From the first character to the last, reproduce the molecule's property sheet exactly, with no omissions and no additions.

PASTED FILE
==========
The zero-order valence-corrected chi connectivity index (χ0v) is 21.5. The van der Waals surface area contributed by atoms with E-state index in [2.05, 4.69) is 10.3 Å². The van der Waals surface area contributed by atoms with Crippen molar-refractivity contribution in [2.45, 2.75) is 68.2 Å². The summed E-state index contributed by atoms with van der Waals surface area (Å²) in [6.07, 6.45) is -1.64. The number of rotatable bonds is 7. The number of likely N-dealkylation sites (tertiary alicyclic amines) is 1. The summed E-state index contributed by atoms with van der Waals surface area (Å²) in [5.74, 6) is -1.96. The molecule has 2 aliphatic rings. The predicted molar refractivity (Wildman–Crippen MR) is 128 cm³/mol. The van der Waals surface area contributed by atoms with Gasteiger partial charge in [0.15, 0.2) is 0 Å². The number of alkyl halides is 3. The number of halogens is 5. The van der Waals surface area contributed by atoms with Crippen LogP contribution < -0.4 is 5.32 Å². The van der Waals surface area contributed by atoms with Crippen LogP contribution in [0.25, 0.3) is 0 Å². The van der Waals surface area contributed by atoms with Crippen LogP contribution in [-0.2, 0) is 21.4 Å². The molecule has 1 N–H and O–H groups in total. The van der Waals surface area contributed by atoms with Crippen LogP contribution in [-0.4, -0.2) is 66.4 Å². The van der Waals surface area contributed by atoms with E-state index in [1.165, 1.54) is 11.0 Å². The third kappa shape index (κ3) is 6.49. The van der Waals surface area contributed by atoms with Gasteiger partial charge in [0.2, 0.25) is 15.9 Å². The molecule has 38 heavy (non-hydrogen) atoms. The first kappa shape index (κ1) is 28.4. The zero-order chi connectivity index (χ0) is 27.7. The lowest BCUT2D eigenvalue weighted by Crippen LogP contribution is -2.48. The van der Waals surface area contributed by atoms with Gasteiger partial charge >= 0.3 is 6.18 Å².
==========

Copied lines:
The zero-order valence-corrected chi connectivity index (χ0v) is 21.5. The van der Waals surface area contributed by atoms with E-state index in [2.05, 4.69) is 10.3 Å². The van der Waals surface area contributed by atoms with Crippen molar-refractivity contribution in [2.45, 2.75) is 68.2 Å². The summed E-state index contributed by atoms with van der Waals surface area (Å²) in [6.07, 6.45) is -1.64. The number of rotatable bonds is 7. The number of likely N-dealkylation sites (tertiary alicyclic amines) is 1. The summed E-state index contributed by atoms with van der Waals surface area (Å²) in [5.74, 6) is -1.96. The molecule has 2 aliphatic rings. The predicted molar refractivity (Wildman–Crippen MR) is 128 cm³/mol. The van der Waals surface area contributed by atoms with Gasteiger partial charge in [0.15, 0.2) is 0 Å². The number of alkyl halides is 3. The number of halogens is 5. The van der Waals surface area contributed by atoms with Crippen LogP contribution < -0.4 is 5.32 Å². The van der Waals surface area contributed by atoms with Crippen LogP contribution in [0.25, 0.3) is 0 Å². The van der Waals surface area contributed by atoms with Crippen LogP contribution in [-0.2, 0) is 21.4 Å². The molecule has 1 N–H and O–H groups in total. The van der Waals surface area contributed by atoms with Crippen LogP contribution in [-0.4, -0.2) is 66.4 Å². The van der Waals surface area contributed by atoms with E-state index in [1.165, 1.54) is 11.0 Å². The third kappa shape index (κ3) is 6.49. The van der Waals surface area contributed by atoms with Gasteiger partial charge in [0.2, 0.25) is 15.9 Å². The molecule has 38 heavy (non-hydrogen) atoms. The first kappa shape index (κ1) is 28.4. The zero-order chi connectivity index (χ0) is 27.7. The lowest BCUT2D eigenvalue weighted by Crippen LogP contribution is -2.48. The van der Waals surface area contributed by atoms with Gasteiger partial charge >= 0.3 is 6.18 Å².